Dealing with Your Harshest Critic
About a year ago, I became obsessed with asking other artists about what point in their lives they started taking themselves ‘seriously’ as an artist.
Even that phrase still makes me flinch internally. And not just because there’s an undeniable whiff of pretentiousness about it - as though I’m implying when did you start dressing entirely in black and overusing the word “construct” in casual conversation.
But I wince because I’m still not entirely comfortable with calling myself an ‘artist’ - nor taking myself seriously as one. In fact, I’ve still got the recurring self-doubt that regularly says I should jack it all in and learn accounting. Hence why I started springing the question on fellow creatives in the first place, trying to find out what the remedy was.
And, like many deeply tortuous internal processes that you’re convinced only you go through, it turns out I’m not the only one telling themselves their life’s purpose is “just a hobby.”
Get a 'real job'?
The more I started asking around, the more I realised that many, many other creatives struggled to admit this to themselves even when they become famous. I remember asking a well-established painter as I stood next to him at the opening night of his own exhibition. He blinked and said “God, I still don’t. I’m always thinking I should quit and get a real job.”
“I didn’t have anything else I was good at,” admitted another dancer friend of mine who has danced for over two decades in some of the country’s most respected companies, “so I just thought ‘OK, I’ll have to be a dancer then.’”
Verity Johnson doing a speech at the YWCA Y25 Young Women's Leadership Hui about the struggle to take yourself seriously as an artist. Photo: Susanne Axelsson.
Now, obviously, the most flattering interpretation would be that all this second-guessing ourselves is proof of our own creative genius. After all, as Australian art critic Robert Hughes said, “The greater the artist, the greater the doubt. Perfect confidence is granted to the less talented as a consolation prize."
However, the fact that this happens to so many of us suggests that perhaps there’s also a whole lot of deeper reasons why we still downplay, push aside or apologise for our creative vocation.
Verity embracing her creative process.
No get-rich-quick scheme
The first is the fact that, as a society, we still have difficulty in seeing creativity as something you can make a career out of.
We still have this pervasive attitude that divides the world of work into ‘‘hobbies’ and ‘real jobs’, hobbies involving anything creative and real jobs inevitably being something sensible like engineering.
We do love to shepherd everyone toward the latter; a depressing reality is reflected in Creative New Zealand’s 2003 Portrait of the Artist industry report which showed that 51% of artists experience resistance from their parents at their creative career choice. And however much we try to be our own person - when it comes to our choices, there’s no denying the impact growing up with such a worldview has on us taking ourselves seriously.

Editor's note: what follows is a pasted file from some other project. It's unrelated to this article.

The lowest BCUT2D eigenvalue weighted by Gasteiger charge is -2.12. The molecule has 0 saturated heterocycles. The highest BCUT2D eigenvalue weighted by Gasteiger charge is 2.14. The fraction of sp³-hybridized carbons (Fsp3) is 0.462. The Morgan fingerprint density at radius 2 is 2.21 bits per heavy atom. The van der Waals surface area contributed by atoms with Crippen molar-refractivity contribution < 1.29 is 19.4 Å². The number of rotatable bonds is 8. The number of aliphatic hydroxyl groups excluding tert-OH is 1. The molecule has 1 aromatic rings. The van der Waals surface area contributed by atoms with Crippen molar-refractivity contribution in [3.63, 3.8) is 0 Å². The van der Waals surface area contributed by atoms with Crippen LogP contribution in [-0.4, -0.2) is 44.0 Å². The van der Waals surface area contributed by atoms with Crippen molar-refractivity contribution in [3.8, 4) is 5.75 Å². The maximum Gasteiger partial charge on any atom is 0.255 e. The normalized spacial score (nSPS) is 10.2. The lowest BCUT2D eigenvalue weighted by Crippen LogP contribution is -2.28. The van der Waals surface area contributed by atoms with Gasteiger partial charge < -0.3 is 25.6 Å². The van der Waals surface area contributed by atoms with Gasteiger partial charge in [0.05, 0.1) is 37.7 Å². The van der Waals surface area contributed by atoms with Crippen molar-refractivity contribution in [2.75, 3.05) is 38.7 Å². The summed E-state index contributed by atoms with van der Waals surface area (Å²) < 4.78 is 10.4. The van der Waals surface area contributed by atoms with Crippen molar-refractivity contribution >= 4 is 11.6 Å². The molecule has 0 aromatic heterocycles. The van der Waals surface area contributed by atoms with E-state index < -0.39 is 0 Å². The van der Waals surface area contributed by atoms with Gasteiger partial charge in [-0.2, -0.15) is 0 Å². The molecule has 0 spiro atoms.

And it’s not helped by the fact that the arts are not exactly fast careers to get rich in. Society does still undervalue a lot of creative careers.
Sure, newer and more lucrative fields have emerged recently yet we all know that getting paid a fair wage (or at all) is still a constant hustle for creatives. A 2015 Creative NZ report found that in 2010/2011, those employed in arts-based industries earned $34,990 annually from the arts, which is significantly lower than the economy-wide average of around $49,800. So it’s not like we’ve got stacks of cash to legitimise our career choices in the eyes of dubious parents.
Genius? Yeah, nah
But the real kicker is that many often accept that it’s a hobby because calling ourselves an artist is intimidating. We still have a very mystical idea of what it means to be a ‘creative’ - as explained in this TED Talk.
Many of us don’t actually see being creative as a skill born from passion and improvement, more like something divinely given to us by Gods. As such, we culturally view creative people with brooding, Bryronic brilliance. Now that’s a high bar to set for any industry, let alone yourself; who wants to stand up and call themselves an artistic genius?
And speaking of playing it safe, I know that one of the reasons I took so long to take my creativity seriously is that it was far safer to pretend it was ‘just a hobby.’ If I kept pretending that it was just a side thing, then it didn’t matter if it turned out crap. I could kid myself that I hadn’t wrapped up my entire vocation and purpose in life in this - it was just a game.
Verity in podcast mode.
While all of this makes it easy to slip into, it’s ultimately a self-defeating prophecy. Personally, I realised that staying in this mindset stunted my artistic ambitions because I refused to give them the attention and commitment they needed. And until I realised this, my creative dreams would stay unfulfilled.
Realising this doesn’t make the artistic rite of passage easier - it just highlights the necessity of it. If we want to live our lives fully and scratch the glorious maddening itch of having a creative soul, then we need to start seeing this as our purpose - not just a pastime.